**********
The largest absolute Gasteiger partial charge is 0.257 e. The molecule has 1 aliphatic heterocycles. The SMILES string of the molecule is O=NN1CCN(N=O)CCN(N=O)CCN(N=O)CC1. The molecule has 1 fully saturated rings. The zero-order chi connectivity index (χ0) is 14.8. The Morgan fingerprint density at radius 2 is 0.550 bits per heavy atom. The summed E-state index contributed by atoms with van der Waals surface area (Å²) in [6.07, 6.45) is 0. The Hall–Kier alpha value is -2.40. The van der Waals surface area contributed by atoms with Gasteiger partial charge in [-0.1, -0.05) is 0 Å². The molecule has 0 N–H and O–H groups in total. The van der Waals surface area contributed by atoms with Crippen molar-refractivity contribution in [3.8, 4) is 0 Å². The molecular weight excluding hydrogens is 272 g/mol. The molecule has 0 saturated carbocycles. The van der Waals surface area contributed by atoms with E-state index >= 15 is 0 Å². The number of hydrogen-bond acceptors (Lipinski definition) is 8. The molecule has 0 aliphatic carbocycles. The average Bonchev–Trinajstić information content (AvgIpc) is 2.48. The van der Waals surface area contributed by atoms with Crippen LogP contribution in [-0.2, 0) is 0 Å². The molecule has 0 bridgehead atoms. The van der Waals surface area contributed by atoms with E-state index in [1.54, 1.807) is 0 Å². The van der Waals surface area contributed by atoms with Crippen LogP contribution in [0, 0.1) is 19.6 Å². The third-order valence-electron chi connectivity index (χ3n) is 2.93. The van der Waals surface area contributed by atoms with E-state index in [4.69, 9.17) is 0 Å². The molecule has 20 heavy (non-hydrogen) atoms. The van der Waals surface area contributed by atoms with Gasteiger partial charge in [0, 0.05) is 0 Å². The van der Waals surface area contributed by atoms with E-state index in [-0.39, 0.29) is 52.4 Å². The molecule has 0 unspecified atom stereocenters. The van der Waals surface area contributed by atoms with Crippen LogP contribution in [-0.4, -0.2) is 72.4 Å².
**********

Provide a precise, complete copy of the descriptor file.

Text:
The largest absolute Gasteiger partial charge is 0.257 e. The molecule has 1 aliphatic heterocycles. The SMILES string of the molecule is O=NN1CCN(N=O)CCN(N=O)CCN(N=O)CC1. The molecule has 1 fully saturated rings. The zero-order chi connectivity index (χ0) is 14.8. The Morgan fingerprint density at radius 2 is 0.550 bits per heavy atom. The summed E-state index contributed by atoms with van der Waals surface area (Å²) in [6.07, 6.45) is 0. The Hall–Kier alpha value is -2.40. The van der Waals surface area contributed by atoms with Gasteiger partial charge in [-0.1, -0.05) is 0 Å². The molecule has 0 N–H and O–H groups in total. The van der Waals surface area contributed by atoms with Crippen molar-refractivity contribution in [3.8, 4) is 0 Å². The molecular weight excluding hydrogens is 272 g/mol. The molecule has 0 saturated carbocycles. The van der Waals surface area contributed by atoms with E-state index >= 15 is 0 Å². The number of hydrogen-bond acceptors (Lipinski definition) is 8. The molecule has 0 aliphatic carbocycles. The average Bonchev–Trinajstić information content (AvgIpc) is 2.48. The van der Waals surface area contributed by atoms with Crippen LogP contribution in [-0.2, 0) is 0 Å². The molecule has 0 bridgehead atoms. The van der Waals surface area contributed by atoms with E-state index in [1.54, 1.807) is 0 Å². The van der Waals surface area contributed by atoms with Crippen LogP contribution in [0, 0.1) is 19.6 Å². The third-order valence-electron chi connectivity index (χ3n) is 2.93. The van der Waals surface area contributed by atoms with E-state index in [4.69, 9.17) is 0 Å². The molecule has 20 heavy (non-hydrogen) atoms. The van der Waals surface area contributed by atoms with Gasteiger partial charge in [0, 0.05) is 0 Å². The van der Waals surface area contributed by atoms with E-state index in [-0.39, 0.29) is 52.4 Å². The molecule has 0 unspecified atom stereocenters. The van der Waals surface area contributed by atoms with Crippen LogP contribution in [-0.4, -0.2) is 72.4 Å².